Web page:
A collection of flora from the pacific wonderland.

pea

White Sweetvetch (Hedysarum sulphurescens)

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Boundary Trail, Horseshoe Basin, Pasayten Wilderness, WA, 7/2016.

Grizzly food! Good thing we didn’t know this fact (more…)


Yakima Milk-vetch (Astragalus reventiformis)

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Dalles Mountain Road, Columbia Gorge, WA, 4/2014.

Yakima is the name of a group or tribe of Native Americans who live in Washington state.   (more…)


Tomcat Clover (Trifolium willdenovii)

Catherine Creek Trail, Gifford Pinchot National Forest, WA. 4/2013.

Catherine Creek Trail, Gifford Pinchot National Forest, WA. 4/2013.

Also known as Sand Clover, it was formerly named  tridentatum.  Named after Carl Ludwig Willdenow (1765-1812), a German botanist.


Golden-pea (Thermopsis montana var. ovata)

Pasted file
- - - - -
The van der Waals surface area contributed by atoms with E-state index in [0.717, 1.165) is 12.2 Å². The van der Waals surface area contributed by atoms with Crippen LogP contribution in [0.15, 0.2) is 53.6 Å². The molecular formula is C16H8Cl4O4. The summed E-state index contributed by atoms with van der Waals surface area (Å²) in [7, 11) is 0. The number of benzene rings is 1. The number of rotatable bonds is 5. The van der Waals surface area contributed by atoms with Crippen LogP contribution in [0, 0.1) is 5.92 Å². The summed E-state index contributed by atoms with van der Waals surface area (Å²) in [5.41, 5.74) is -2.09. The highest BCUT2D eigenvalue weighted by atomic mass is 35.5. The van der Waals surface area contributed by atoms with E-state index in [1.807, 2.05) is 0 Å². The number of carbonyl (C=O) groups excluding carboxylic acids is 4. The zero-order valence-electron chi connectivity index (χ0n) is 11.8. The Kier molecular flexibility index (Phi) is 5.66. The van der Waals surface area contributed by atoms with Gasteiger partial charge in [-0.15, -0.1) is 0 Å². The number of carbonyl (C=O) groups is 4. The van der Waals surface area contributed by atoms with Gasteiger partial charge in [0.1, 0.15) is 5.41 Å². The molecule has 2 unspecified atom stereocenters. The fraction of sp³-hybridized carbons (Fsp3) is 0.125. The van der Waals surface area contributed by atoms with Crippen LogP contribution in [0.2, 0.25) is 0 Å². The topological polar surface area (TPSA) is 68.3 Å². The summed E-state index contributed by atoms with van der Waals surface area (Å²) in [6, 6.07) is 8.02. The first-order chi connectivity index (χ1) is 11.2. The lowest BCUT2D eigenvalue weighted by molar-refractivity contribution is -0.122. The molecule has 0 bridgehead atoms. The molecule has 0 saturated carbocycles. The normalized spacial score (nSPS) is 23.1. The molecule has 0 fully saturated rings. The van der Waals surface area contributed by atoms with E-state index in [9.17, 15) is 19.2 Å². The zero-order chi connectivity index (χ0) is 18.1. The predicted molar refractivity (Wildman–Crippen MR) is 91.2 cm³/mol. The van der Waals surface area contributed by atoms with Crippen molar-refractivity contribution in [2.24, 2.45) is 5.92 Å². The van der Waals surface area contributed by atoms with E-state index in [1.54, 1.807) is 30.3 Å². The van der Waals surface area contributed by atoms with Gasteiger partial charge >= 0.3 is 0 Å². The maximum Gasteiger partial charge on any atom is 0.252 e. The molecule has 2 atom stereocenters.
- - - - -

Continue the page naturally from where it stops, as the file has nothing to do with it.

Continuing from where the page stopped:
Silver Star Mountain, Columbia Gorge, WA, 6/2014.

Silver Star Mountain, Columbia Gorge, WA, 6/2014.

This attractive plant is sometimes called “false lupine” due to its resemblance to another pea family member and other times, “mountain goldenbanner.” (more…)


Big-Head Clover (Trifolium macrocephalum)

Grassy Knoll Trail, Columbia Gorge, WA, 5/2013.

Grassy Knoll Trail, Columbia Gorge, WA, 5/2013.

The palmately divided leaves, looking much like those of the lupine, are a giveaway that it’s in the pea family.  It’s underground rhizome roots can result in a large area covered with the small blooms.  The most showy of the clovers, it differs from other trifolium by locating only in thin dry gravelly soil.  (more…)


Bird’s Foot Trefoil (Lotus corniculatus)

Mt. Hood N.W.A., OR, 7/2012.

…more…


Broad-leaf Lupine (Lupinus latifolius)

Lost Pass, Olympic NP. 8/2010.

All Lupines share the easily identifiable palmate leaf. Particular lupine species are notoriously difficult to identify.    (more…)